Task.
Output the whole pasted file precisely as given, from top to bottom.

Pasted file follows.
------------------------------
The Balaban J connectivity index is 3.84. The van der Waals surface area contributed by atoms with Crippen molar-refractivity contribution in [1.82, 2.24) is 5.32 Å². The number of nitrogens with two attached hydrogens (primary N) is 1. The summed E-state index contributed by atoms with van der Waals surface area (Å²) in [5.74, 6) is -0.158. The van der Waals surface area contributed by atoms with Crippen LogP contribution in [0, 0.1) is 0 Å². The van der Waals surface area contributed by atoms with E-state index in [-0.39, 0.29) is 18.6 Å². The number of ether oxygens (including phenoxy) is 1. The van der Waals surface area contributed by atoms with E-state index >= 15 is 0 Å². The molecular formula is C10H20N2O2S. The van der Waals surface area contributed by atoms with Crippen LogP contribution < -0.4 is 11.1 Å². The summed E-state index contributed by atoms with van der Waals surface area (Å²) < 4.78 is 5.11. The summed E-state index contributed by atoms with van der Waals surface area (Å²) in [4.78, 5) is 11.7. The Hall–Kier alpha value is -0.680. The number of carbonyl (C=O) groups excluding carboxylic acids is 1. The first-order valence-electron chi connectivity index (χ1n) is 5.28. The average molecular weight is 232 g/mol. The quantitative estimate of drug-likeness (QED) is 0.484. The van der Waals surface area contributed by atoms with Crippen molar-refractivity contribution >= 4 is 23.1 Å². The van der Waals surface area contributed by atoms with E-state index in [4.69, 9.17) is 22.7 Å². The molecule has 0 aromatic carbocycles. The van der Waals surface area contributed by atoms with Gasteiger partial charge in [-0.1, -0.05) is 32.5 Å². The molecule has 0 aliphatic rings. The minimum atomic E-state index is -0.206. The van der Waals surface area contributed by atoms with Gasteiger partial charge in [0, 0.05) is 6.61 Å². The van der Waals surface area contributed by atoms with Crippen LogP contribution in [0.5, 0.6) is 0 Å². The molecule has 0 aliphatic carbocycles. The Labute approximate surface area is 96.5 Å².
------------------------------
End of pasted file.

The Balaban J connectivity index is 3.84. The van der Waals surface area contributed by atoms with Crippen molar-refractivity contribution in [1.82, 2.24) is 5.32 Å². The number of nitrogens with two attached hydrogens (primary N) is 1. The summed E-state index contributed by atoms with van der Waals surface area (Å²) in [5.74, 6) is -0.158. The van der Waals surface area contributed by atoms with Crippen LogP contribution in [0, 0.1) is 0 Å². The van der Waals surface area contributed by atoms with E-state index in [-0.39, 0.29) is 18.6 Å². The number of ether oxygens (including phenoxy) is 1. The van der Waals surface area contributed by atoms with E-state index >= 15 is 0 Å². The molecular formula is C10H20N2O2S. The van der Waals surface area contributed by atoms with Crippen LogP contribution < -0.4 is 11.1 Å². The summed E-state index contributed by atoms with van der Waals surface area (Å²) < 4.78 is 5.11. The summed E-state index contributed by atoms with van der Waals surface area (Å²) in [4.78, 5) is 11.7. The Hall–Kier alpha value is -0.680. The number of carbonyl (C=O) groups excluding carboxylic acids is 1. The first-order valence-electron chi connectivity index (χ1n) is 5.28. The average molecular weight is 232 g/mol. The quantitative estimate of drug-likeness (QED) is 0.484. The van der Waals surface area contributed by atoms with Crippen molar-refractivity contribution >= 4 is 23.1 Å². The van der Waals surface area contributed by atoms with E-state index in [4.69, 9.17) is 22.7 Å². The molecule has 0 aromatic carbocycles. The van der Waals surface area contributed by atoms with Gasteiger partial charge in [-0.1, -0.05) is 32.5 Å². The molecule has 0 aliphatic rings. The minimum atomic E-state index is -0.206. The van der Waals surface area contributed by atoms with Gasteiger partial charge in [0, 0.05) is 6.61 Å². The van der Waals surface area contributed by atoms with Crippen LogP contribution in [0.5, 0.6) is 0 Å². The molecule has 0 aliphatic carbocycles. The Labute approximate surface area is 96.5 Å².